Peer review is not meant to be “fair” (what does that even mean?) - on the contrary, it is designed to be as critical as possible, so as to really put the ideas within the publication to a rigorous test. It is the most effective way to tease out any problems; remember, you want to end up with something that actually works, in the sense of the scientific method.

10 hours ago, Bartholomew Jones said:

My point is that science, for example, rejects as evidence the entire unified testimony of the church called Christian, which always has a strong bearing against views science holds as principles.

You are missing the salient point. Science has nothing at all to say as to the existence or supposed characteristics of anything that isn’t part of nature, including any and all notions of deities. This is quite simply outside the domain of applicability of science, because the very notion of “God” is not amenable to the scientific method. So science neither rejects nor endorses the Christian faith, because it deals with a different domain of enquiry.

However - and this is the important point - if someone proclaims an element of their faith as being objective truth, then this claim will of course be challenged by science. Some such claims may turn out to be compatible with scientific evidence, so they are fine; others may not be, and those will be rejected. To give a simple example - if someone claims, based on certain readings of the Bible, that the Earth is ~6000 years old, then science will certainly reject this, because that claim is evidently false based on all available scientific data.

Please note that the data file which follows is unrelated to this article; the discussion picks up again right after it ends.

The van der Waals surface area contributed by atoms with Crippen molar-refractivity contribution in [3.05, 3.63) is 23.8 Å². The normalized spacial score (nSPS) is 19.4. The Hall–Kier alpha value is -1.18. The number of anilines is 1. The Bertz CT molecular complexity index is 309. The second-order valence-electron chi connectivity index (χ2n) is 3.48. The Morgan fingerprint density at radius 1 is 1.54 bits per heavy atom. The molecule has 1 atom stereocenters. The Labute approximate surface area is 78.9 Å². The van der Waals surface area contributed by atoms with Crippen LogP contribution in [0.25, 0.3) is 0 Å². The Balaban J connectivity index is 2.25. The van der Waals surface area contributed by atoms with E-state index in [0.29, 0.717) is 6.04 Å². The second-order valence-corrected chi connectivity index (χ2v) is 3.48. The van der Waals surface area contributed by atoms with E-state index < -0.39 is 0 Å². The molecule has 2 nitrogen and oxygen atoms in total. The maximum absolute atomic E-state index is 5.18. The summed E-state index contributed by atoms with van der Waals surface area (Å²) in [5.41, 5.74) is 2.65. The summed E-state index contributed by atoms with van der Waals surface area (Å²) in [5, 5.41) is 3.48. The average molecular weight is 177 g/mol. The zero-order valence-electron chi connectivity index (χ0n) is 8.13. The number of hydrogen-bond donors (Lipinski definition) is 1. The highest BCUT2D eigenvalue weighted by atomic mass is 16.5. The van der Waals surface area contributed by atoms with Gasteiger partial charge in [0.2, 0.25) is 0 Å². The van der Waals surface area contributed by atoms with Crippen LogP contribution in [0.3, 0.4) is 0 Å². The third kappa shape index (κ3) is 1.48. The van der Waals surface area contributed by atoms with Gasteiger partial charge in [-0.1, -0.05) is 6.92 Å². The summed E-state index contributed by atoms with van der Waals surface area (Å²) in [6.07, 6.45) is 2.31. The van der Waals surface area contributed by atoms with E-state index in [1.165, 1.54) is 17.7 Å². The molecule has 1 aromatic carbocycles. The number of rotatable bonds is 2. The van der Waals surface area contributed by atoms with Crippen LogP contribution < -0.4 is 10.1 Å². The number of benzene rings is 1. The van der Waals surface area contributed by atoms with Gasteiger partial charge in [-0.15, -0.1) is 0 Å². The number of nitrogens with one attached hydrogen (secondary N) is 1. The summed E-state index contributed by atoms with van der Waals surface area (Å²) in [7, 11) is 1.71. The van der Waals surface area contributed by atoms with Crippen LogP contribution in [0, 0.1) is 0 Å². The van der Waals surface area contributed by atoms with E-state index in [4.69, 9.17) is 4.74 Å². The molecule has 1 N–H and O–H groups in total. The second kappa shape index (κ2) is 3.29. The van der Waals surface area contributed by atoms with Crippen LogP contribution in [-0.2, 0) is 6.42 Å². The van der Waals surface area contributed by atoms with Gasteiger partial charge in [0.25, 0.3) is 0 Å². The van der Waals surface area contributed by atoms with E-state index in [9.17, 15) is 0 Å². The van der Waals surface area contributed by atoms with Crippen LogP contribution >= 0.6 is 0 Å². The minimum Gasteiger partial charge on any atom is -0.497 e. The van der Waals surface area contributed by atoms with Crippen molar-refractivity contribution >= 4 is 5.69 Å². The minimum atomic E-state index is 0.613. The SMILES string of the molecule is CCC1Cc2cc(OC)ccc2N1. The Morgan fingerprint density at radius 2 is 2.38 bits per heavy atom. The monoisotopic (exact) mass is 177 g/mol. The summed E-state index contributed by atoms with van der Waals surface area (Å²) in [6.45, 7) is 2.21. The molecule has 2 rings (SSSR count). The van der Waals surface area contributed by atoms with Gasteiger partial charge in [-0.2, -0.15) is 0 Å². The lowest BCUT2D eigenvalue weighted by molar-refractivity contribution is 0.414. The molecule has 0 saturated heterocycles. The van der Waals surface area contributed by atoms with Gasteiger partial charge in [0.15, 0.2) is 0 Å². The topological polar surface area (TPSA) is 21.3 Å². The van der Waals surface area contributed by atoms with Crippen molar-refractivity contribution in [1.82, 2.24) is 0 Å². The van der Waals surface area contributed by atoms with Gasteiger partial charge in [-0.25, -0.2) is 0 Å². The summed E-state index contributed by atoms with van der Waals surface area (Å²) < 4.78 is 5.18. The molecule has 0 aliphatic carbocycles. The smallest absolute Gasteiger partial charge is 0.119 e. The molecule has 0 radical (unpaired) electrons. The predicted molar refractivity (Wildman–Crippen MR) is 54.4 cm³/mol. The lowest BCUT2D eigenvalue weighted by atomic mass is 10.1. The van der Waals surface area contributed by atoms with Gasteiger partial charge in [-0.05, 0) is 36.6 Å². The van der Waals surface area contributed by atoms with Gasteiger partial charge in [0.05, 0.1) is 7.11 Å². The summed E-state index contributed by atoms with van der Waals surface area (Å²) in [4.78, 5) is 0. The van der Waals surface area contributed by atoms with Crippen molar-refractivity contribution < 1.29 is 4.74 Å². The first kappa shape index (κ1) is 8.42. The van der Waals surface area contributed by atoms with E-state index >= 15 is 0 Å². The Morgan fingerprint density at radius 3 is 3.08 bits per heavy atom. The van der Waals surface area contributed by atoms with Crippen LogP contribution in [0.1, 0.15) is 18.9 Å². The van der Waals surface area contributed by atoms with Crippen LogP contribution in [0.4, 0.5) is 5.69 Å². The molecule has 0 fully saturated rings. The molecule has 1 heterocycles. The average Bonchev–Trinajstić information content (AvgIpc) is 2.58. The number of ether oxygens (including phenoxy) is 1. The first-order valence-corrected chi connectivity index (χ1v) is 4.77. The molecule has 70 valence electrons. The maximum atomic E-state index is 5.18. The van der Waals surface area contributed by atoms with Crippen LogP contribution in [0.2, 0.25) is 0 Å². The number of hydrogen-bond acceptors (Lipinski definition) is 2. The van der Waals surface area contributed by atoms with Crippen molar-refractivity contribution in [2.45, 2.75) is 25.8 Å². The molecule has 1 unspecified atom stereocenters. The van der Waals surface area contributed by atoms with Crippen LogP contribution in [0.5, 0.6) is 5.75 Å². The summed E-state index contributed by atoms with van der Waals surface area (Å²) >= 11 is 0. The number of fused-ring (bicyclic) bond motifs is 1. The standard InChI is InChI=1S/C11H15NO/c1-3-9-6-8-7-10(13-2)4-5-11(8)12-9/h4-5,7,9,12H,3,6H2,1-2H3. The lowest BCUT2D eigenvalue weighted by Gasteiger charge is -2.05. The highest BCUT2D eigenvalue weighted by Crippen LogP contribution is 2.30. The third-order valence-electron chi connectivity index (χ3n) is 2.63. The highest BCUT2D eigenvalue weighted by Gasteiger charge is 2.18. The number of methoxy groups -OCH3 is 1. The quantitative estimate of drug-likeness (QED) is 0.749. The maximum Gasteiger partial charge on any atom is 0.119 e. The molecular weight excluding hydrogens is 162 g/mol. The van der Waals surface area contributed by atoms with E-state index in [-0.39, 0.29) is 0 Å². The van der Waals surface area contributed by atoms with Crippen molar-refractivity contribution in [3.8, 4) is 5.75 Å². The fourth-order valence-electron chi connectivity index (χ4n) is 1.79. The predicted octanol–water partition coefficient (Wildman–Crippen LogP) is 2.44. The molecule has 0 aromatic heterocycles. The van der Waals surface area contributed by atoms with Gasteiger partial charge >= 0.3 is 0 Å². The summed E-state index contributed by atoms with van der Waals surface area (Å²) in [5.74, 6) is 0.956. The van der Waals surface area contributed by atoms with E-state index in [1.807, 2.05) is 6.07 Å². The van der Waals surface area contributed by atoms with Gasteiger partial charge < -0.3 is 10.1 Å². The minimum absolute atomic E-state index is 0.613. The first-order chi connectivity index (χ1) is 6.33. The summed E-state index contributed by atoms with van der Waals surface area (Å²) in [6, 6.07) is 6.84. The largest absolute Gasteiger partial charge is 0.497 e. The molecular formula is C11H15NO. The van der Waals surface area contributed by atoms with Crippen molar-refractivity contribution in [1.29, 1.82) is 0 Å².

So the issue isn’t faith and belief - the issue is only when people try to misrepresent their beliefs as objective, scientific facts. That’s what’s called a category mistake, and it will always be challenged.

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19 hours ago, Bartholomew Jones said:

El, was used as axiom in all very early time periods universally to convey the notion of a god or of gods or of the Hebrew God.  By the third generation of men stemming from Adam through Seth to Enosh, "men began to call on the name of the LORD (translated in all caps means the name YHWH)."  Genesis 4:26.  That's the historical first use.  The first use in Scripture is Genesis 2:4, coupled with el, "the LORD God," or, el Yah(weh).

OK, the fact that you mention Adam and his immediate offspring as factual is enough for me to know this discussion is not leading anywhere useful.